How Vulnerable Populations Are Being Left Behind Amid COVID-19
There is a cognitive disconnect between corporate leaders and the world’s most vulnerable populations.
While these two groups (the powerful and those who their decisions affect) have always lived in two different realities, the coronavirus pandemic has widened this gap. As stimulus packages in the United States and Europe flood corporations with excess capital and the stock market continues to rally to record highs, families in impoverished regions around the world have seen their livelihoods wiped out.
Nowhere is this more evident than Moldova, Europe’s poorest country.
While white-collar professionals in the developed world are pivoting to remote work and learning via new technologies like Zoom, families in Moldova do not even have basic internet. Lack of education opportunities is unfortunately only the tip of the iceberg when it comes to pressing issues facing these vulnerable populations.
According to research that our team at Hope and Homes for Children has conducted throughout the coronavirus pandemic, 54 percent of interviewed families stated that their income decreased between March and April compared to January and February. From February until April, there was a 12 percent increase in the number of families with no income. Many of these families, who already had an insufficient level of income before COVID-19, do not currently have the resources to survive and will increasingly turn to orphanages to foster loved ones they can no longer afford to feed.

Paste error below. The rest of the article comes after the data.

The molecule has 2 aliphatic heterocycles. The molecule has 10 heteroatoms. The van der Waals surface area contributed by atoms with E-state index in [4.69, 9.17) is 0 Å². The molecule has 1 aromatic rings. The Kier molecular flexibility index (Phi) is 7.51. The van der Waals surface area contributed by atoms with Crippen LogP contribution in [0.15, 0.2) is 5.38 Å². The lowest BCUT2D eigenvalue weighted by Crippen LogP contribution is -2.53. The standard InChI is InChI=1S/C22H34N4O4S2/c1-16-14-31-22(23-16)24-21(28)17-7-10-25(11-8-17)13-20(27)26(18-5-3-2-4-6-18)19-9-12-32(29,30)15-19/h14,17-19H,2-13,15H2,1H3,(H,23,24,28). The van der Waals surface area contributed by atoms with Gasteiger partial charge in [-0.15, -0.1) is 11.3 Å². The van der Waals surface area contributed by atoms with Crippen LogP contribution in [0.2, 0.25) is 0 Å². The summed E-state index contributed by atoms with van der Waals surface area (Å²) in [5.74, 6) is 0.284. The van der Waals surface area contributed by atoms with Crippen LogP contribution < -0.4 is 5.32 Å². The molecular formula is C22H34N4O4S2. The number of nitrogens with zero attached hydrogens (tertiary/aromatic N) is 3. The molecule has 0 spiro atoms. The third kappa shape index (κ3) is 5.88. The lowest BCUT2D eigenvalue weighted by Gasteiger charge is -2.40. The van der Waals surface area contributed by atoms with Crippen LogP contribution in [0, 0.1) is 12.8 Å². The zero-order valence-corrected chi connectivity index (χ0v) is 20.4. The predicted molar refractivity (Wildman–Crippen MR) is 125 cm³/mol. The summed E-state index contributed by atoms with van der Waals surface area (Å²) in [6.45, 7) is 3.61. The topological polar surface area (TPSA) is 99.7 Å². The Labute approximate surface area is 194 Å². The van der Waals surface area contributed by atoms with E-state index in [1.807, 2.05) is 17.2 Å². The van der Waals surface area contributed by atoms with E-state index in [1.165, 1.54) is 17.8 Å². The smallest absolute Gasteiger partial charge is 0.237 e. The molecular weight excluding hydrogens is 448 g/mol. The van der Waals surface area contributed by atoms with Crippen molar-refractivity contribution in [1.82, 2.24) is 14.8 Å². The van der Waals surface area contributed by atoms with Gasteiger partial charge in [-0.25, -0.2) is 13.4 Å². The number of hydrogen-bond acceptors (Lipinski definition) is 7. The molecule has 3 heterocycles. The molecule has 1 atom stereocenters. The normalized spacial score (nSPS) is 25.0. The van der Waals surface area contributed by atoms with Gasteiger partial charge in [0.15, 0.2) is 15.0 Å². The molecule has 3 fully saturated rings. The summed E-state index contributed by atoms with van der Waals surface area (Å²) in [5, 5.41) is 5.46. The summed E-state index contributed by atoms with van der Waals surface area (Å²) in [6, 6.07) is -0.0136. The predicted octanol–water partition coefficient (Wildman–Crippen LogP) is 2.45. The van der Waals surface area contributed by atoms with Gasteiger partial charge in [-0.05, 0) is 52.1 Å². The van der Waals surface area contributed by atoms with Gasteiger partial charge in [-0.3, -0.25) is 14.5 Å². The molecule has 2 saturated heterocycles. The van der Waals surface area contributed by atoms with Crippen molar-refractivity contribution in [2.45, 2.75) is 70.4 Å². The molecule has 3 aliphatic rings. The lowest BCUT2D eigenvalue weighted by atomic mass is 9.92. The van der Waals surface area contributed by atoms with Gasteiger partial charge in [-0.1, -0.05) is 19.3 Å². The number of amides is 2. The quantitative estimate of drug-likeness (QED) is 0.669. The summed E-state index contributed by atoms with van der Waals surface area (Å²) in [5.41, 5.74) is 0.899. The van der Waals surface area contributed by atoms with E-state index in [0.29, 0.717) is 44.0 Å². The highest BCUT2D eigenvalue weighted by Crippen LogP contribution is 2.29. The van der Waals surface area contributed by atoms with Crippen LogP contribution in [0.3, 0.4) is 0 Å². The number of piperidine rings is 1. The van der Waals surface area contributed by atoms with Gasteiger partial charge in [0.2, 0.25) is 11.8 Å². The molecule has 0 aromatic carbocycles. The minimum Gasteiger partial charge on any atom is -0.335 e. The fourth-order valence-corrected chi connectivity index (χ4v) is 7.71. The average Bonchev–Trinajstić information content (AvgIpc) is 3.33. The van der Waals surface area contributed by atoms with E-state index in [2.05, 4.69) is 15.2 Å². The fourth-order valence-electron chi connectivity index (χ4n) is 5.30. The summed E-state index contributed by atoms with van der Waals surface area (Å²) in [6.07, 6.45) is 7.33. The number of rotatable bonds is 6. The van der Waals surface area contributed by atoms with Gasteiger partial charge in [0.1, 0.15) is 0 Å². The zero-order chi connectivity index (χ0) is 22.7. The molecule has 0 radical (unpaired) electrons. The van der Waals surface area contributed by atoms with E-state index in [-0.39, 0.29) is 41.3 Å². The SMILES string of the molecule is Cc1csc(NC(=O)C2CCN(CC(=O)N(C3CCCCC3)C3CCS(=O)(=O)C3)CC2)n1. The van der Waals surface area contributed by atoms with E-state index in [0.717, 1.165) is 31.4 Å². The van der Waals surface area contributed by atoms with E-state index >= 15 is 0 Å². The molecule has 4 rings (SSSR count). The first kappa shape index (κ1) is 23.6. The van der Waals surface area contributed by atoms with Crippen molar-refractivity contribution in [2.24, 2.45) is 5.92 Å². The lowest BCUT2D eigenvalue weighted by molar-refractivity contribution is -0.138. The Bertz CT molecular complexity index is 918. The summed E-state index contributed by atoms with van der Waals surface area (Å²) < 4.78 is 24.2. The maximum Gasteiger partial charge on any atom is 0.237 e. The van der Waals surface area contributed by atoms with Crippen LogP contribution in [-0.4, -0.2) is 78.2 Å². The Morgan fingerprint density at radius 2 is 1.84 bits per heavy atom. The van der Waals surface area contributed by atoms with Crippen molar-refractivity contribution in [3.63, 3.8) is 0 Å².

The COVID-19 pandemic is not only a health crisis for vulnerable families, but also a catalyst placing them at risk of losing their children to orphanage systems. For parents struggling to provide for their children in developing countries like Moldova, COVID has decimated jobs and available income. Families are now at the brink of separation with their children, for whom they can’t feed or provide adequate health care.
The loss of children to orphanages remains a global problem affecting a conservative estimate of five to eight million children—80 percent of whom have at least one living parent. Without the intervention of NGOs, corporate leaders and leading governments, millions more will be subjected to lives of poverty, exacerbating interconnected humanitarian issues (including the refugee crisis).
The transition from systems that are dependent on orphanages to alternative family-based care arrangements is needed now more than ever. Investing in the capabilities of families and communities to properly care for children is a turn-key issue generating dividends for public health, education, housing and food security. Childcare needs to be at the center of crisis management because it is a cost-effective way of addressing immediate needs while delivering long-term benefits to more people than concentrating resources in orphanages ever could.
Global leaders need to recognize the urgency of this moment and provide resources to organizations working on the front lines of these regions. Although the long-term vision for affected communities involves establishing more social services and investment opportunities, we need to first focus on the immediate: feeding families.
On-the-ground charities, including ours, need every dollar available to provide immediate relief, while ensuring families continue to be fed. Partnerships with institutional donors, in our case the European Bank for Reconstruction and Development (EBRD), are critical in delivering timely supplies. But more is needed, and everyone can help.
Only by applying emergency pressure to the most critical arteries struck by the pandemic can we begin to work toward a better world.
Mark Waddington is the CEO of Hope and Homes for Children.
Mariana Dahan is the Global Ambassador to Hope and Homes for Children and CEO of the World Identity Network (WIN) Foundation.